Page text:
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Old 2009-04-03, 11:49   Link #21
Yukinokesshou
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Quote:
Originally Posted by idiffer View Post
1) you are still lying
My response to that would be: so what? Just as you argue that there are aspects of politeness that are "practical" and aspects which are unnecessary formalities, I would argue that there are lies which are hurtful (and thus bad) and lies which are completely innocent. I guess it all depends on your moral priorities. Do you value honesty over harmony, or harmony over honesty? You're firmly for the former, while I've opted for the latter.

It could also be said that you're a Kantian deontologist while I'm a consequentialist. You believe that lying is intrinsically wrong, and wrong in all circumstances, since it would be irrational to will that lying should become a "univeral law". On the other hand, I believe that whether lying is right or wrong (or simply neutral) depends entirely on the circumstances and consequences. In my opinion, it would be somewhat ludicrous to consider a forced smile "morally wrong" since it (1) derives from positive intentions and (2) usually leads to positive consequences.

Quote:
Originally Posted by SaintessHeart View Post
Never be polite to someone who asks you to be polite with him/her, you are degrading the value of respect that way (given the way how people often bootlick their way out and up, it is like respect has got any value left in society anymore).

[...] Besides, wouldn't it be better to show respect by actions rather than words? Isn't that what politeness is supposed to be in the first place?
I entirely agree. I have mixed feelings over the rest of your post, but I'm definitely in favour of actions rather than words and believe that politeness and respect are only genuine when truly voluntary. I absolutely hate it when someone demands politeness or respect from someone else. I'll never forget an incident in primary school when the caretaker found a lunch box I misplaced and was about to return it to me. "What do you say now?" she said, holding the lunch box to her chest. I would naturally have said "thank you" out of appreciation, but to demand those words from me in such a manner was simply humiliating and condescending (as if to say "I will give this back to you only if you say 'thank you'!"). I told her to keep the lunch box and was promptly disciplined for my "lack of respect for authority". Now, who was the one who demonstrated a profound lack of respect in the first place??? -_-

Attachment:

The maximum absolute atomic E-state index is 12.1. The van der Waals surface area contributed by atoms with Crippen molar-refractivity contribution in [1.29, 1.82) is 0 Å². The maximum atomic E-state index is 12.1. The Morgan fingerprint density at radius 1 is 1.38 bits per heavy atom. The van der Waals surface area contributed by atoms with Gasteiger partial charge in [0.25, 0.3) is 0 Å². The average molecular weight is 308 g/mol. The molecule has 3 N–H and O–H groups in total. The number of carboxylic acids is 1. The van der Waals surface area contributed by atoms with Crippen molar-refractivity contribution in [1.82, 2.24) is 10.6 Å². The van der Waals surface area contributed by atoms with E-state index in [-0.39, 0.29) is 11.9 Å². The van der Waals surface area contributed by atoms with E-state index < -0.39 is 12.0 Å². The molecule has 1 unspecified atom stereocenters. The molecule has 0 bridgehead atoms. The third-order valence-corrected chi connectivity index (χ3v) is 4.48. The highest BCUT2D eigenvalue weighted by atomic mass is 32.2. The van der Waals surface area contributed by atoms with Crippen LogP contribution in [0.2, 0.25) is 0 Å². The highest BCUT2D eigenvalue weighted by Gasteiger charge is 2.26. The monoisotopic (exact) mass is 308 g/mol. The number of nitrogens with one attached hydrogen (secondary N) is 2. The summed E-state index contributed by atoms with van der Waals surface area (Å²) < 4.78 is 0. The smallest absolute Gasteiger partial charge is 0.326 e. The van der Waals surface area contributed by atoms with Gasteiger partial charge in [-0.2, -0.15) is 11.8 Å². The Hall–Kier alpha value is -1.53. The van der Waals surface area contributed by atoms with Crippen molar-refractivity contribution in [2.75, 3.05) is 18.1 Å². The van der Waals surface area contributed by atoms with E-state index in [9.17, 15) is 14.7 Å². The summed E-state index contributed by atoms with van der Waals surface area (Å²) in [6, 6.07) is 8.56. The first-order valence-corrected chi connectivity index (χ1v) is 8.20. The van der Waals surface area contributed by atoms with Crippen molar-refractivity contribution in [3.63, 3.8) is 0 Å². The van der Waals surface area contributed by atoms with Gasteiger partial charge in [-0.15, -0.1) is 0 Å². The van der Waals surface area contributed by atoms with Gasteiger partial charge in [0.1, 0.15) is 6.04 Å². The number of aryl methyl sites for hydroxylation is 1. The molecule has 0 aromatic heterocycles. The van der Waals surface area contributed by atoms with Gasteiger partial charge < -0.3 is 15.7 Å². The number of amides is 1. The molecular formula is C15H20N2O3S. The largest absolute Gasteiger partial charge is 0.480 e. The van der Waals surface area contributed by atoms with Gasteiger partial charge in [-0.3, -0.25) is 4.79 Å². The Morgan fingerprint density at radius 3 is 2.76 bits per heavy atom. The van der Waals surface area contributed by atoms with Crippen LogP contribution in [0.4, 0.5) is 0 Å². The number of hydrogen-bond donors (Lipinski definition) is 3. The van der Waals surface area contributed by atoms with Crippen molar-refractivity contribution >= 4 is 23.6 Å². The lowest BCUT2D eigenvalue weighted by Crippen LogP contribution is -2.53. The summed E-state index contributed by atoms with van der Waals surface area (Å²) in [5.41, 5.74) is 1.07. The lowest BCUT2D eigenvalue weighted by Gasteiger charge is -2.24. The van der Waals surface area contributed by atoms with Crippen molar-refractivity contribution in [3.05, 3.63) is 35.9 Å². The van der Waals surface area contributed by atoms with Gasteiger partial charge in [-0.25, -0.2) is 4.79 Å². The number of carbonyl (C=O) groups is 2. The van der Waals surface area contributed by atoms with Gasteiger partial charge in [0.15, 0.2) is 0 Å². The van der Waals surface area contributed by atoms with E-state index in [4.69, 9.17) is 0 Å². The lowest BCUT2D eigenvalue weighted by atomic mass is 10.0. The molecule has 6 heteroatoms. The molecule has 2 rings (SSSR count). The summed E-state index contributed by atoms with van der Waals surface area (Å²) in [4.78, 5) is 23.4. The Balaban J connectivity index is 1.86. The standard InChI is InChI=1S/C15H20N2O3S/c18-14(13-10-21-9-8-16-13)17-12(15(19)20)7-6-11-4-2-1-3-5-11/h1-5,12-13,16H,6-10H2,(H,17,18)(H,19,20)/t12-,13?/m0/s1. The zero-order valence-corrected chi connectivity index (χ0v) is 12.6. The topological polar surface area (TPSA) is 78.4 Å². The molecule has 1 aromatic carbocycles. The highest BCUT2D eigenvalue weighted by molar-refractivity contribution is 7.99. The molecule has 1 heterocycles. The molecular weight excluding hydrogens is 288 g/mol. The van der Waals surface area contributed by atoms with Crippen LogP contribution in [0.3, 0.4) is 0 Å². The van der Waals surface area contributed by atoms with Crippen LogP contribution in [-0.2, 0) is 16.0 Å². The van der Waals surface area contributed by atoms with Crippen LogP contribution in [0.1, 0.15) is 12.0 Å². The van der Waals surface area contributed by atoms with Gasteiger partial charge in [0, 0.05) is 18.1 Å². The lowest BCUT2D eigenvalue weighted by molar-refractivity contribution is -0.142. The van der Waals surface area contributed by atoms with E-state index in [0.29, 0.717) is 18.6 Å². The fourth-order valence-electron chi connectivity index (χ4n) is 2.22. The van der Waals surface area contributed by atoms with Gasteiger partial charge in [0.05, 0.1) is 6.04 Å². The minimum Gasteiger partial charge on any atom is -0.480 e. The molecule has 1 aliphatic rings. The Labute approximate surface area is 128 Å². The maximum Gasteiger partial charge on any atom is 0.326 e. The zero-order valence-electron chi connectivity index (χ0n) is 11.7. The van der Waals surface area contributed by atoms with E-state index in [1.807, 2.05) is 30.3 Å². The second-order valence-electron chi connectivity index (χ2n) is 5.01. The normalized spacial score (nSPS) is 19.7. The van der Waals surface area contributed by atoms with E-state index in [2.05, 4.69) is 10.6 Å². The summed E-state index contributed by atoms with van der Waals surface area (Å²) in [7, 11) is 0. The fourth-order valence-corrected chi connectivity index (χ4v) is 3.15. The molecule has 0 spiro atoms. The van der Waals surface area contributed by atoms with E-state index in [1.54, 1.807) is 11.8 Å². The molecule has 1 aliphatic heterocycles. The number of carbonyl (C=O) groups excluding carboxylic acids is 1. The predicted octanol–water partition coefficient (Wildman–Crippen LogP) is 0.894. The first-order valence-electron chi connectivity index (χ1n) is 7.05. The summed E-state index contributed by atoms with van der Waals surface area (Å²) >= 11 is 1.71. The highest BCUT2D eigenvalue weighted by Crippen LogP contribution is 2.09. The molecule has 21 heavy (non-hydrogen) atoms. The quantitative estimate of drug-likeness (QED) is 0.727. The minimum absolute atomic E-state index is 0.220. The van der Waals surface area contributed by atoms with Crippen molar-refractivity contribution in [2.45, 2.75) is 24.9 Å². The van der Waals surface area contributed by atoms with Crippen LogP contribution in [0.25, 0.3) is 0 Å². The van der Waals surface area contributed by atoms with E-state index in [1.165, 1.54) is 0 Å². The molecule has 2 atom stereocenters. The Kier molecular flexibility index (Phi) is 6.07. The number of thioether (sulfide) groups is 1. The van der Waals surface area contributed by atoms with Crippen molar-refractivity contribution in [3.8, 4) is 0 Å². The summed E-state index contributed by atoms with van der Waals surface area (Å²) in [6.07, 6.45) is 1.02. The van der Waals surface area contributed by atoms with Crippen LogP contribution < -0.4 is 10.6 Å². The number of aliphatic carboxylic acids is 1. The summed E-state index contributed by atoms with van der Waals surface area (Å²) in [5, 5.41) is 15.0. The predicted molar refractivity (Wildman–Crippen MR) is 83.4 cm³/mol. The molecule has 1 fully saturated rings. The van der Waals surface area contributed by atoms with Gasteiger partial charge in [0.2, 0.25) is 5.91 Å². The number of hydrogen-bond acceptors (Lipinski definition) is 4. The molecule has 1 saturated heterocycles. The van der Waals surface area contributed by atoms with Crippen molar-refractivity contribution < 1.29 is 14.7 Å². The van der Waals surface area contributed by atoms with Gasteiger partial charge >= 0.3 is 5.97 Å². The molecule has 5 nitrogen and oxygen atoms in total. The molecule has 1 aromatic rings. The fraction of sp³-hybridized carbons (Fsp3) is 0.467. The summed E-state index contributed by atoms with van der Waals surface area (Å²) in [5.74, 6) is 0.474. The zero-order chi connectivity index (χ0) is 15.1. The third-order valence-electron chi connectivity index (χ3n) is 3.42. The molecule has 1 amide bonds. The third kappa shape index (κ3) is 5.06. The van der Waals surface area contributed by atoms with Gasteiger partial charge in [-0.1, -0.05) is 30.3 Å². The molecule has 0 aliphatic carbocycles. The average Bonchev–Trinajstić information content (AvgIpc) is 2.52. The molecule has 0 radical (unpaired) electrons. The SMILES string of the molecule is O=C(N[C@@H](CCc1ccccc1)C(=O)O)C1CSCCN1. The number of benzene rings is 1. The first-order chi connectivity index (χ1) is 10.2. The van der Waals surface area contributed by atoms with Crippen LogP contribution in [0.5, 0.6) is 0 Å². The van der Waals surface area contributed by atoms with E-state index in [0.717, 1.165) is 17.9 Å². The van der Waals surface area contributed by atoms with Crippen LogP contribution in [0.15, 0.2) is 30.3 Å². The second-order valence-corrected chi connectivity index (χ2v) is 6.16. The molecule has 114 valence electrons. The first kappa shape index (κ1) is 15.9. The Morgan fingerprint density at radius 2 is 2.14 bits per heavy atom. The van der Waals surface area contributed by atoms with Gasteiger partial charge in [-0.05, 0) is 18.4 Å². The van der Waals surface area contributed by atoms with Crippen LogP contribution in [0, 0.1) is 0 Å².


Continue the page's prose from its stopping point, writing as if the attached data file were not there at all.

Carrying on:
(P.S. That was in the last year of primary school, so I wasn't a young child who needed to be taught manners. A ten-year old should be treated as a young adult and not with condescension.)

Last edited by Yukinokesshou; 2009-04-03 at 12:07.
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Old 2009-04-03, 11:58   Link #22
idiffer
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Yukinokesshou
yep, that is absolutely right. i guess its not honesty vs. harmony, but rather reliable information vs. harmony. and yes both have their merits and are needed by people.
people conclude things from information and act accordingly. so its not morally wrong, its practically wrong. but again this is circumstancial.
EDIT
but i can argue that the two are not mutually exclusive. i think its not a matter of values, but of ability.

Oh, and i too agree with SaintessHeart. (wow, this is the 2nd time...thats rare)
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Last edited by idiffer; 2009-04-03 at 12:10.